God’s backyard

Justine Toh ponders the breathtaking, glorious new images of distant galaxies from NASA's James Webb telescope.

We just got a glimpse into deepest time – and it is glorious.

An image of starlight more than 13 billion years old, transmitted from the James Webb Space Telescope, has just been released by NASA, allowing us a peek of the universe not long after the Big Bang.

Those points of light on the image aren’t stars, but entire galaxies stuffed with billions of stars. All billions of light years away from the corner of the cosmos we inhabit. It’s breath-taking.

NASA chief Bill Nelson dialled up the wonder further. “If you held a grain of sand on the tip of your finger at arm’s length, that is the part of the universe that you’re seeing,” he said.

“Just one little speck of the universe.”

This year also happens to mark the 25th anniversary of Contact. The film’s opening scene alone is a fitting companion piece to today’s image release: a grand tour of the galaxy that starts from earth and moves through seemingly infinite star systems.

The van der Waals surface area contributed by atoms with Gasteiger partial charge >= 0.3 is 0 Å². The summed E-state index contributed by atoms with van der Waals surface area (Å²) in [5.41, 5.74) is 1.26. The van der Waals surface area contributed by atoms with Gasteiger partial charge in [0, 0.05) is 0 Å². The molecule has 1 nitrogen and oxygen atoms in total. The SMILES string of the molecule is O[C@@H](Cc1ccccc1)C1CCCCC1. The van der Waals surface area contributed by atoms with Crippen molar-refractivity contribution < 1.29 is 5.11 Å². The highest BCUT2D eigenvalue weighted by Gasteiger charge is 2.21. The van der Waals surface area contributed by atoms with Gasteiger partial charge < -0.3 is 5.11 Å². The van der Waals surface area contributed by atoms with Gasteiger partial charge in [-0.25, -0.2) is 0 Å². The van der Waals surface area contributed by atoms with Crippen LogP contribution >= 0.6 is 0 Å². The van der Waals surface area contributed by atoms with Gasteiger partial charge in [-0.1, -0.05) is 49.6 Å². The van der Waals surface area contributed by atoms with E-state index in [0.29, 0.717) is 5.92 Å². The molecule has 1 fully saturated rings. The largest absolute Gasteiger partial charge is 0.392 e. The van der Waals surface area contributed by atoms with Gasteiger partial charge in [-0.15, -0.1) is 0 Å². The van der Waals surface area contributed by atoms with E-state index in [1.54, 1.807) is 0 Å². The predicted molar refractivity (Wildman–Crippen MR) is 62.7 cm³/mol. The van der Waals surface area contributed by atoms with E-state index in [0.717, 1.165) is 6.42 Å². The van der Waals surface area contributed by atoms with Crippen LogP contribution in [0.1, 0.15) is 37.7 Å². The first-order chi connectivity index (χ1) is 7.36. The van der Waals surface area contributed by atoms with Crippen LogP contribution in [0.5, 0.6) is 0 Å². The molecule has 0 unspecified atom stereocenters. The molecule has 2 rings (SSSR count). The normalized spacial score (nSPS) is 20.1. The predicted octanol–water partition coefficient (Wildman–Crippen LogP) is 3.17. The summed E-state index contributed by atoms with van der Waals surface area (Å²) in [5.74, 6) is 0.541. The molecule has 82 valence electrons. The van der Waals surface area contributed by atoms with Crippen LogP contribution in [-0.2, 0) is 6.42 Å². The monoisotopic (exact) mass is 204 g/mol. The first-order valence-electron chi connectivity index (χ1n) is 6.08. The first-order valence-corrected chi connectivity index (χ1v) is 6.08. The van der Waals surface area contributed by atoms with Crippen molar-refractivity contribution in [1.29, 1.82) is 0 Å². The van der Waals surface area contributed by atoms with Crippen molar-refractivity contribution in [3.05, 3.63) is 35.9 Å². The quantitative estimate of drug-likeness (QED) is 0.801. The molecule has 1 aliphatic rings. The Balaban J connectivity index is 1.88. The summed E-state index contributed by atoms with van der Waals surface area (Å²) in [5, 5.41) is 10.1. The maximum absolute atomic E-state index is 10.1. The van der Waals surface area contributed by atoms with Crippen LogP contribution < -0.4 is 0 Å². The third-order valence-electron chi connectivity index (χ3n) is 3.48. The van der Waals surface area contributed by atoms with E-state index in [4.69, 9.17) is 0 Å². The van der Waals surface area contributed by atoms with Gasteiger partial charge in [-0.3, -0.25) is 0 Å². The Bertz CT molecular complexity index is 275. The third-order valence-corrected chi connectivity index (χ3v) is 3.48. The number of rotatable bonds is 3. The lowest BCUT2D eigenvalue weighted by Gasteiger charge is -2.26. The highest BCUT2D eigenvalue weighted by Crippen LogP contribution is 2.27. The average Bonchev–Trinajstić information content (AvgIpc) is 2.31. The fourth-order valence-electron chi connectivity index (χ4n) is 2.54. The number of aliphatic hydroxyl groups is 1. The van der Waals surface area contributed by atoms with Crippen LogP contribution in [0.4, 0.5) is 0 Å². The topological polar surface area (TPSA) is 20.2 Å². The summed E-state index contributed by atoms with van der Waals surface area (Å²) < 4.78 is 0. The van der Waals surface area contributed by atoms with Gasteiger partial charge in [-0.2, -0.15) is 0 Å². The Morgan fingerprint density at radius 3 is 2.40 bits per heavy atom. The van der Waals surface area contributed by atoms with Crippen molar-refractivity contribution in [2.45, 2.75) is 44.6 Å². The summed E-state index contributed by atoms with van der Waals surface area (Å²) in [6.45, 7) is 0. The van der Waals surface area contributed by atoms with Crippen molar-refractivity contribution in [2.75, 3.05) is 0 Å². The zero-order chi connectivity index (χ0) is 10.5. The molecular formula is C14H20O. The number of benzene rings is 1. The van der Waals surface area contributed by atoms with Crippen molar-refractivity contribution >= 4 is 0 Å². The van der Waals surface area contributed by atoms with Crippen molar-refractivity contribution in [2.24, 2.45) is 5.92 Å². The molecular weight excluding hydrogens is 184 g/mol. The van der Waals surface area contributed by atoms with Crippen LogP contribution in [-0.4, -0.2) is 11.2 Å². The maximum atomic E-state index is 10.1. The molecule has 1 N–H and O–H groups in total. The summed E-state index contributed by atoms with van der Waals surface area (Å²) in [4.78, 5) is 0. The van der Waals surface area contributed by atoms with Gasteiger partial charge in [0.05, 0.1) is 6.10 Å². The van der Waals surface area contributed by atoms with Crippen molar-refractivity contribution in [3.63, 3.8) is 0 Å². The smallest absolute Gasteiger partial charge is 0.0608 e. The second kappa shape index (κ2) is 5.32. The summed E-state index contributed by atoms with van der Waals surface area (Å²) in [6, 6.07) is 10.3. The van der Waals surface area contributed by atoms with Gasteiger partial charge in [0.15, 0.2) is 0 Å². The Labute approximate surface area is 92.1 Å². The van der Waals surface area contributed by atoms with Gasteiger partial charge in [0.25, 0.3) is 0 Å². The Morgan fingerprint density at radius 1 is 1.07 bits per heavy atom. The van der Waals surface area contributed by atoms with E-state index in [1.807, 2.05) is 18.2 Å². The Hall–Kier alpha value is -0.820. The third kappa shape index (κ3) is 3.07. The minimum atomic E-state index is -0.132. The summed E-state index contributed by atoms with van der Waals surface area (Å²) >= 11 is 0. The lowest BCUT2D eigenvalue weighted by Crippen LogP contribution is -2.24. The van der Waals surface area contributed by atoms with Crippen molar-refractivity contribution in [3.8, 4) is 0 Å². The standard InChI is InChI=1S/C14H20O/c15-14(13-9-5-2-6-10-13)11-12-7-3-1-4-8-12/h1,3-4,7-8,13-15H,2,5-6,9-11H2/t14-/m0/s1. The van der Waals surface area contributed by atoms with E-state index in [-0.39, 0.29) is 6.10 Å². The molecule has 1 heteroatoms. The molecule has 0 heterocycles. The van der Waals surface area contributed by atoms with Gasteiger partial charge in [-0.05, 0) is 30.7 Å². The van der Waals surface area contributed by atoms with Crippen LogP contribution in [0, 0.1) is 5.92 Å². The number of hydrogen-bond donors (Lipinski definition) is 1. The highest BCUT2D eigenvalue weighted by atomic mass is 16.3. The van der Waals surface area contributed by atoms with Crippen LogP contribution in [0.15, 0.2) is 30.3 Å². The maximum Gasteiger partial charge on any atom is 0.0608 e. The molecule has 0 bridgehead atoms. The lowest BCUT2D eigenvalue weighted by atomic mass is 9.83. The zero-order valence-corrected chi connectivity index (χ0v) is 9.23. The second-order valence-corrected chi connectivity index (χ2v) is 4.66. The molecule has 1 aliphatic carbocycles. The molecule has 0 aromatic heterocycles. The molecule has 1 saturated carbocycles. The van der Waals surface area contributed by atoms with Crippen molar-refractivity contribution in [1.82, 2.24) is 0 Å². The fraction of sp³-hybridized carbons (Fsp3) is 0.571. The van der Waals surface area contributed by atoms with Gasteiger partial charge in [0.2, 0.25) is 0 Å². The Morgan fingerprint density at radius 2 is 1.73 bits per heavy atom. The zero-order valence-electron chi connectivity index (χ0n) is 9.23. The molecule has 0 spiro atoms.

Contact stars Jodie Foster as a radio astronomer searching for alien life and Matthew McConaughey as, perhaps improbably, a faith advisor to the White House. She’s a sceptic, he’s a believer. They spar over the supposed conflict between science and religion. They also fall in love.

In New York Magazine’s retrospective on the movie, the filmmakers wanted McConaughey’s character to finally admit that “my God was too small” – meaning that science outmatched his God.

But McConaughey wasn’t keen on the line because, as he said, “my belief has always been that science is the practical pursuit of God.”

And given the wonders of the universe we’ve now seen, what McConaughey wanted to say instead, back then, also works today:

“Oh, God’s backyard is bigger than I thought.”

Check out Contact’s opening scene here.

And read New York Magazine’s oral history of the film here.